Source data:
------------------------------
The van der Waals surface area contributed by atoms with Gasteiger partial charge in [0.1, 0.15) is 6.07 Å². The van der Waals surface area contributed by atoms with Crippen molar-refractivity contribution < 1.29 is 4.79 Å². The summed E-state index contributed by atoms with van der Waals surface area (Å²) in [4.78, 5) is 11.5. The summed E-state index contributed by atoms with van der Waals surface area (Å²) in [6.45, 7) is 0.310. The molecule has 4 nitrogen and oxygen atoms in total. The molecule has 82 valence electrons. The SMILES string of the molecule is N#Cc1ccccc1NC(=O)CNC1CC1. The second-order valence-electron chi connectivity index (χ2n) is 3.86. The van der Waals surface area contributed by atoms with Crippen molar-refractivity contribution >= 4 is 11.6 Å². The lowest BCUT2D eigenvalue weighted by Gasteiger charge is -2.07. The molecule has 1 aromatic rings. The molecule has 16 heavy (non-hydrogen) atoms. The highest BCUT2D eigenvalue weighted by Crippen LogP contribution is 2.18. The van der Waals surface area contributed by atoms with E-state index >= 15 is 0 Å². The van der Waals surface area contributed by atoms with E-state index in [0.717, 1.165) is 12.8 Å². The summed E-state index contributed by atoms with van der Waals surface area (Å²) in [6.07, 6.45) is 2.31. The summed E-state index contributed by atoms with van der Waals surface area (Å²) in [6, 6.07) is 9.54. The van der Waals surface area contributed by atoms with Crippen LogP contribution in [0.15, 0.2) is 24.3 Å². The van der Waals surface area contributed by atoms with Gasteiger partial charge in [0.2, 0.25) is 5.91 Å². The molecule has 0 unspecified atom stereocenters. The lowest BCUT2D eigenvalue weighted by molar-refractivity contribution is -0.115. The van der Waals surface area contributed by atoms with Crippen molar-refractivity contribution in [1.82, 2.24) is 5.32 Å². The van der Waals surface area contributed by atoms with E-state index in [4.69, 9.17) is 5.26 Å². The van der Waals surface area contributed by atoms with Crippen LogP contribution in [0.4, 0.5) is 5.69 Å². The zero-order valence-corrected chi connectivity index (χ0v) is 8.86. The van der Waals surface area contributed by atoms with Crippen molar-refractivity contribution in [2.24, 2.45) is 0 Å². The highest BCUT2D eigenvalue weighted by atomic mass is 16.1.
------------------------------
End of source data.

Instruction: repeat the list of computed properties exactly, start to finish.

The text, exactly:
The van der Waals surface area contributed by atoms with Gasteiger partial charge in [0.1, 0.15) is 6.07 Å². The van der Waals surface area contributed by atoms with Crippen molar-refractivity contribution < 1.29 is 4.79 Å². The summed E-state index contributed by atoms with van der Waals surface area (Å²) in [4.78, 5) is 11.5. The summed E-state index contributed by atoms with van der Waals surface area (Å²) in [6.45, 7) is 0.310. The molecule has 4 nitrogen and oxygen atoms in total. The molecule has 82 valence electrons. The SMILES string of the molecule is N#Cc1ccccc1NC(=O)CNC1CC1. The second-order valence-electron chi connectivity index (χ2n) is 3.86. The van der Waals surface area contributed by atoms with Crippen molar-refractivity contribution >= 4 is 11.6 Å². The lowest BCUT2D eigenvalue weighted by Gasteiger charge is -2.07. The molecule has 1 aromatic rings. The molecule has 16 heavy (non-hydrogen) atoms. The highest BCUT2D eigenvalue weighted by Crippen LogP contribution is 2.18. The van der Waals surface area contributed by atoms with E-state index >= 15 is 0 Å². The van der Waals surface area contributed by atoms with E-state index in [0.717, 1.165) is 12.8 Å². The summed E-state index contributed by atoms with van der Waals surface area (Å²) in [6.07, 6.45) is 2.31. The summed E-state index contributed by atoms with van der Waals surface area (Å²) in [6, 6.07) is 9.54. The van der Waals surface area contributed by atoms with Crippen LogP contribution in [0.15, 0.2) is 24.3 Å². The van der Waals surface area contributed by atoms with Gasteiger partial charge in [0.2, 0.25) is 5.91 Å². The molecule has 0 unspecified atom stereocenters. The lowest BCUT2D eigenvalue weighted by molar-refractivity contribution is -0.115. The van der Waals surface area contributed by atoms with Crippen molar-refractivity contribution in [1.82, 2.24) is 5.32 Å². The van der Waals surface area contributed by atoms with E-state index in [4.69, 9.17) is 5.26 Å². The van der Waals surface area contributed by atoms with Crippen LogP contribution in [0.4, 0.5) is 5.69 Å². The zero-order valence-corrected chi connectivity index (χ0v) is 8.86. The van der Waals surface area contributed by atoms with Crippen molar-refractivity contribution in [2.24, 2.45) is 0 Å². The highest BCUT2D eigenvalue weighted by atomic mass is 16.1.